Tuesday, May 29, 2018

Fit for seminar frenzy, part 1

As usually is the case with approaching summer, many practitioners from martial art circles are planning for some of the seminars they are going to attend during the season. Are you properly prepared for the events you are aiming at? And by being properly prepared I don not mean physical fitness (not for the purposes of this post, anyway), but rather in terms of making sure you get the most benefit from the experience.

In broadest strokes, there are two wide categories of seminars you may want to attend, depending on what you seek to find there: 1. trying a new/different art or system for the first time; or 2. trying a new instructor or new material in the system you are already training in. Whichever of these two cases may be at hand, you will be exposed to one of the two possible approaches to what is being presented, and these could have great impact on whether you will be happy about the experience afterward.

Learning new techniques and tactics is one of the two avenues. As it seems to me, this is also the prevailing approach, for several reasons. For example, it is suitable for catering to all levels of practitioners, both beginners and advanced. To the former it gives a view of bigger picture, thus possibly helping them better understand the journey they have undertaken; to the latter it can offer some "refreshment" and boost some new enthusiasm into their training. The techniques/tactics approach also suits the people from other arts well, as it can provide (depending on the instructor) relevant insight into the nature and dynamics of the system displayed at the seminar.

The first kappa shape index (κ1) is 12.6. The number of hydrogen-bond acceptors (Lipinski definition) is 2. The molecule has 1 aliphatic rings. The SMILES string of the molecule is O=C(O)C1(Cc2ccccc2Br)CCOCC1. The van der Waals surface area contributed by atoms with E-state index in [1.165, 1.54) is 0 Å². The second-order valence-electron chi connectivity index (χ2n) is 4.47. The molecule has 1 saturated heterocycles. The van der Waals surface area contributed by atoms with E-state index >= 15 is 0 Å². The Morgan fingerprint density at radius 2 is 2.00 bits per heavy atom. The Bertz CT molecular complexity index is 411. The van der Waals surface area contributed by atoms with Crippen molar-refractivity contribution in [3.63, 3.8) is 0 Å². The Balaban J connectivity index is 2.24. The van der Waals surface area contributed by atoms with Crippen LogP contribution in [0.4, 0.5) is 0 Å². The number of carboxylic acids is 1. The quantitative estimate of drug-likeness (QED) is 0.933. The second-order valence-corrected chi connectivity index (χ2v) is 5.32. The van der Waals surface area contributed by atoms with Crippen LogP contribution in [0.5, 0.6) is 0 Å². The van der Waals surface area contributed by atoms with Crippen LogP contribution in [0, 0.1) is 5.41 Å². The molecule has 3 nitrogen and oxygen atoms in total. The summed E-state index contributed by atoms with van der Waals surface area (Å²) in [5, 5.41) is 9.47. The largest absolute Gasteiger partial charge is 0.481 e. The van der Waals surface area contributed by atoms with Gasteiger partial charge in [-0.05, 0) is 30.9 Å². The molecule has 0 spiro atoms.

Learning about the different methodology of training is the other way. Seminars of this sort are probably more appropriate for experienced trainees, as they have the necessary background to understand and appreciate the information. Also, this approach is better suited for the practitioners from the same or related/similar systems, who would like to see how other instructors treat same subjects. You can profit from them even if you are from an unrelated system, nevertheless, if you are able to analyze the material in terms of principles and concepts, not necessarily taking it at the face value.

Both approaches are good and valuable if you know how to appreciate them. I remember, back in my taekwondo days, as a red/brown belt, attending the seminar conducted by a top-caliber competitor, multiple European champion, world and Olympic medalist, and failing to fully recognize the worth of what was shown. Namely, prior to the event I had expected to learn the new techniques, combos, tactics...while he actually spent the weekend detailing his method of training for the best results. It only dawned on me a couple years later, as I started coaching competitors myself. Therefore, it would be ideal if you knew upfront what you are looking for, as it would help you make the right choice of the seminars you wish to join.

In either case, you would be well advised to take ample notes both during and after the event. What I like to do is write a short title and description for every activity taught, and then fill in with additional, more detailed description at the end of the day (ideally within an hour after the end of the session). My experience is that this greatly help the retention of the information. By all means, ask questions, but make sure they are relevant to the teachings of the day, in order for everyone involved to gain some benefits from the answers. Please, refrain form asking for instructor's opinions of other styles and/or instructors, as well as from offering your own unsolicited opinions and views, particularly if they are argumentative in nature. These are better left for later, if there is the opportunity to hang out with the instructor in an informal environment.

How about filming the seminar? I am not against it, but it seems that the written notes yield better results. This may be due to the inclination to rely on the footage as the means of memorization and recall, consequently paying less attention to the instruction at the very moment it is being offered. Besides, having to come up with more details and clarifications following the training forces you to go through the exercises and rills at least once more in your mind, while it is still fresh, hence further reinforcing the process of memorization. 

No comments: